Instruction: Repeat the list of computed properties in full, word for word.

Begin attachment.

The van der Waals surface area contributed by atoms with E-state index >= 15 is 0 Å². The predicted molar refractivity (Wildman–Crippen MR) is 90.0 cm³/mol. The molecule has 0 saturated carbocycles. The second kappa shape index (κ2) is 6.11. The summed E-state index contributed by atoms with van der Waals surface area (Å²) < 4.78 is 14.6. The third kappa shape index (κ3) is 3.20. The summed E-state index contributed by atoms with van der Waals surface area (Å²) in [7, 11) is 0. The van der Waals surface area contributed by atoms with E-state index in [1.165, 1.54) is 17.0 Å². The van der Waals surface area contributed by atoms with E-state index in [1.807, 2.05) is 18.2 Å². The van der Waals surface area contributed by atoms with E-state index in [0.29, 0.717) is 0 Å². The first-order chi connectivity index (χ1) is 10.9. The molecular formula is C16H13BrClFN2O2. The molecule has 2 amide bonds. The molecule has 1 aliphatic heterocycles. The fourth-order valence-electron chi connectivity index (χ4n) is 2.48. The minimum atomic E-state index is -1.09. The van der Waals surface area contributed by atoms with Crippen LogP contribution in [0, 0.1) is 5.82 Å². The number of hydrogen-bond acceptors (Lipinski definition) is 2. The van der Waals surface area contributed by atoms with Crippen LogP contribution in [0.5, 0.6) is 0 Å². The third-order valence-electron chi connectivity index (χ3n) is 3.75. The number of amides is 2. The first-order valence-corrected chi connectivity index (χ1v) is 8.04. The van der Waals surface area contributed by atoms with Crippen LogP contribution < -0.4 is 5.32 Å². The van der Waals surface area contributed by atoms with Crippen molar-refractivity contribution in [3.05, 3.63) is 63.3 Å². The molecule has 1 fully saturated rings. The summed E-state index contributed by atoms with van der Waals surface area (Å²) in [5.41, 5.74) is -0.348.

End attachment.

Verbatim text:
The van der Waals surface area contributed by atoms with E-state index >= 15 is 0 Å². The predicted molar refractivity (Wildman–Crippen MR) is 90.0 cm³/mol. The molecule has 0 saturated carbocycles. The second kappa shape index (κ2) is 6.11. The summed E-state index contributed by atoms with van der Waals surface area (Å²) < 4.78 is 14.6. The third kappa shape index (κ3) is 3.20. The summed E-state index contributed by atoms with van der Waals surface area (Å²) in [7, 11) is 0. The van der Waals surface area contributed by atoms with E-state index in [1.165, 1.54) is 17.0 Å². The van der Waals surface area contributed by atoms with E-state index in [1.807, 2.05) is 18.2 Å². The van der Waals surface area contributed by atoms with E-state index in [0.29, 0.717) is 0 Å². The first-order chi connectivity index (χ1) is 10.9. The molecular formula is C16H13BrClFN2O2. The molecule has 2 amide bonds. The molecule has 1 aliphatic heterocycles. The fourth-order valence-electron chi connectivity index (χ4n) is 2.48. The minimum atomic E-state index is -1.09. The van der Waals surface area contributed by atoms with Crippen LogP contribution in [0, 0.1) is 5.82 Å². The number of hydrogen-bond acceptors (Lipinski definition) is 2. The van der Waals surface area contributed by atoms with Crippen LogP contribution in [0.5, 0.6) is 0 Å². The third-order valence-electron chi connectivity index (χ3n) is 3.75. The number of amides is 2. The first-order valence-corrected chi connectivity index (χ1v) is 8.04. The van der Waals surface area contributed by atoms with Crippen LogP contribution < -0.4 is 5.32 Å². The van der Waals surface area contributed by atoms with Crippen molar-refractivity contribution in [3.05, 3.63) is 63.3 Å². The molecule has 1 fully saturated rings. The summed E-state index contributed by atoms with van der Waals surface area (Å²) in [5.41, 5.74) is -0.348.